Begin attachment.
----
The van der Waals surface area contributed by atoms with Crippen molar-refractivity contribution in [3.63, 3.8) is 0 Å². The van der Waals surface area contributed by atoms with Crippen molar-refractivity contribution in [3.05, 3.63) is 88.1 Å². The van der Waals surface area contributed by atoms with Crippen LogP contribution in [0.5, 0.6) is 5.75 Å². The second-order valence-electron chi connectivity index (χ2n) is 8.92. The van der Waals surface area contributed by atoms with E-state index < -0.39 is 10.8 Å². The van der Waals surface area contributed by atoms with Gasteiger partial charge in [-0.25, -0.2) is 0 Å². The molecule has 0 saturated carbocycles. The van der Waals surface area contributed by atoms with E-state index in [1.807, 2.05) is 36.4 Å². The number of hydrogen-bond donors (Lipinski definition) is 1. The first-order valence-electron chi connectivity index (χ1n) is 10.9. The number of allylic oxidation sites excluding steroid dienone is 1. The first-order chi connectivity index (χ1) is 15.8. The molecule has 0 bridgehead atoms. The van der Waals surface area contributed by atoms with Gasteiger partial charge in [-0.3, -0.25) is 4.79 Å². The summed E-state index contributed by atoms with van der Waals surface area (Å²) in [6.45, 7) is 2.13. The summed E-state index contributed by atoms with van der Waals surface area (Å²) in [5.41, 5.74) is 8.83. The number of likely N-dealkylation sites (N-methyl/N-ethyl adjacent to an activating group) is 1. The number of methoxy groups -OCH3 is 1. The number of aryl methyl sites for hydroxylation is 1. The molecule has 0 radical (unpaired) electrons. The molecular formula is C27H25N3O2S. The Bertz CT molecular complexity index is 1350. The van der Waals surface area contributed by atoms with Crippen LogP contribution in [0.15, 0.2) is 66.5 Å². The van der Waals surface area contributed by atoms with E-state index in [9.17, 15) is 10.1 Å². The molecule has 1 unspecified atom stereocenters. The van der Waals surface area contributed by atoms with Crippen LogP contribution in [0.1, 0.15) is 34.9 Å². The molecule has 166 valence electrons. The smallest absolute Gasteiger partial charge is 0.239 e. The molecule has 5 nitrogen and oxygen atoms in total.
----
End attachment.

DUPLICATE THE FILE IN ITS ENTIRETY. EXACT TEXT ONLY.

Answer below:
The van der Waals surface area contributed by atoms with Crippen molar-refractivity contribution in [3.63, 3.8) is 0 Å². The van der Waals surface area contributed by atoms with Crippen molar-refractivity contribution in [3.05, 3.63) is 88.1 Å². The van der Waals surface area contributed by atoms with Crippen LogP contribution in [0.5, 0.6) is 5.75 Å². The second-order valence-electron chi connectivity index (χ2n) is 8.92. The van der Waals surface area contributed by atoms with E-state index < -0.39 is 10.8 Å². The van der Waals surface area contributed by atoms with Gasteiger partial charge in [-0.25, -0.2) is 0 Å². The molecule has 0 saturated carbocycles. The van der Waals surface area contributed by atoms with E-state index in [1.807, 2.05) is 36.4 Å². The number of hydrogen-bond donors (Lipinski definition) is 1. The first-order valence-electron chi connectivity index (χ1n) is 10.9. The number of allylic oxidation sites excluding steroid dienone is 1. The first-order chi connectivity index (χ1) is 15.8. The molecule has 0 bridgehead atoms. The van der Waals surface area contributed by atoms with Gasteiger partial charge in [-0.3, -0.25) is 4.79 Å². The summed E-state index contributed by atoms with van der Waals surface area (Å²) in [6.45, 7) is 2.13. The summed E-state index contributed by atoms with van der Waals surface area (Å²) in [5.41, 5.74) is 8.83. The number of likely N-dealkylation sites (N-methyl/N-ethyl adjacent to an activating group) is 1. The number of methoxy groups -OCH3 is 1. The number of aryl methyl sites for hydroxylation is 1. The molecule has 0 radical (unpaired) electrons. The molecular formula is C27H25N3O2S. The Bertz CT molecular complexity index is 1350. The van der Waals surface area contributed by atoms with Crippen LogP contribution in [0.15, 0.2) is 66.5 Å². The van der Waals surface area contributed by atoms with E-state index in [9.17, 15) is 10.1 Å². The molecule has 1 unspecified atom stereocenters. The van der Waals surface area contributed by atoms with Crippen LogP contribution in [0.1, 0.15) is 34.9 Å². The molecule has 166 valence electrons. The smallest absolute Gasteiger partial charge is 0.239 e. The molecule has 5 nitrogen and oxygen atoms in total.